HONG KONG (Reuters) - Chinese ride-hailing giant Didi Chuxing Technology Co Ltd is looking to spin off its car services unit in a deal worth up to $1.5 billion, ahead of its expected initial public offering (IPO), people with direct knowledge of the matter said.
While Didi has never confirmed its plans for an IPO, a blockbuster float could happen as early as next year, according to separate sources, and the spin-off of what is a relatively asset-heavy part of its business could be a step towards that.
Didi is among a number of Chinese firms that are actively looking to raise capital. Its rival in the food delivery space, Meituan Dianping, is planning a float in Hong Kong, backed by recent reforms in the financial hub that pave the way for tech firms with weighted voting rights to list.
Didi is hoping to raise $1-$1.5 billion by spinning off its car services unit and has tapped long-term investor SoftBank Group (9984.T) among others, the sources told Reuters, adding the company currently values the unit at $2-$3 billion.
“Car service-related business usually requires more cash investment and is a heavy asset, which would be a disadvantage for an IPO,” said Mo Jia, a Shanghai-based analyst at Canalys.
“To spin it off and involve investment from other venture capitalists or private equity funds to develop this business could prevent Didi’s future IPO and evaluation from being dragged by this heavy-asset business,” the analyst added.
A Didi IPO would be one of the biggest of recent years given the company’s $56 billion valuation at its last fundraising round in 2017.
Didi declined to comment on the spin-off, while SoftBank did not respond to a request for comment. The sources declined to be named as the information was confidential.
The Chinese ride-hailing giant had in April launched the car services unit - which brought together its car rental, sales, maintenance, sharing and gas services businesses.
At the time, the unit operated in over 200 Chinese cities with a network of more than 5,000 partners and downstream vendors. Didi had said the unit’s annualised gross merchandise value was expected to rise almost threefold to above 90 billion yuan ($13.4 billion) by the end of the year.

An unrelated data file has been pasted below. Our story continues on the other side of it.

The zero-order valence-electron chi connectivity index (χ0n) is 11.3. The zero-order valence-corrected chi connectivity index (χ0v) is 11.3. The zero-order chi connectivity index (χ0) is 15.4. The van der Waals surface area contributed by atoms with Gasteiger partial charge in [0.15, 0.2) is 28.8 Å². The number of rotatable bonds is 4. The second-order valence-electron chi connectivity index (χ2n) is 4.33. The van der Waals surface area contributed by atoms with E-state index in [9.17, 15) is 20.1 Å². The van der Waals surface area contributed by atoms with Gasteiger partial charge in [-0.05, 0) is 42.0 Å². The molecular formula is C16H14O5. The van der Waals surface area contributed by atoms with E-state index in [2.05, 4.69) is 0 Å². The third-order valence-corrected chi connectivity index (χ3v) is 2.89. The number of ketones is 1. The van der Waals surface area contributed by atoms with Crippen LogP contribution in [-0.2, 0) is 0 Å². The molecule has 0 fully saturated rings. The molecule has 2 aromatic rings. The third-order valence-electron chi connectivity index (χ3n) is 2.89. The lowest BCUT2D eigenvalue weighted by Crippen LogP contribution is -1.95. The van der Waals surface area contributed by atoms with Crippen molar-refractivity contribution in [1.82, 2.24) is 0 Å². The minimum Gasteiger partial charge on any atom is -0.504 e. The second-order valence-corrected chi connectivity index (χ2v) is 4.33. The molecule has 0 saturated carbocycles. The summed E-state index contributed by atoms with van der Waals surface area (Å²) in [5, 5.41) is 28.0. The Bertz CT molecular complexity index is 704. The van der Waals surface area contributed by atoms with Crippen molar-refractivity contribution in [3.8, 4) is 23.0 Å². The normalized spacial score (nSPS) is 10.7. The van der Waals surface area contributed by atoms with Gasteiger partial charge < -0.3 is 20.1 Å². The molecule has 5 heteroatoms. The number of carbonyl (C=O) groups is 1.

Didi’s mobile app, where users can hail taxis, privately-owned cars, car-pools and even buses in some cities, remains its core business. Didi cemented its spot as China’s top ride-hailing firm when it bought Uber’s local operations in 2016.
It has since expanded into a number of markets worldwide, including Southeast Asia, Brazil, Mexico and Australia, by either taking stakes in local ride-hailing firms or rolling out its own services.
In a boost for its aggressive plan to enter more markets outside China, Didi on Tuesday said it had received a $500 million investment from Booking Holdings Inc (BKNG.O).
The U.S. travel firm will allow users in its apps to hail Didi cars as part of the agreement.
Didi has already launched a food delivery service to compete with Meituan Dianping, China’s dominant startup in that area, which is planning an IPO of over $4 billion in Hong Kong in the coming months.
Reporting by Julie Zhu and Kane Wu in Hong Kong; Additional reporting by Cate Cadell in BEIJNG and Sam Nussey in Tokyo; Editing by Himani Sarkar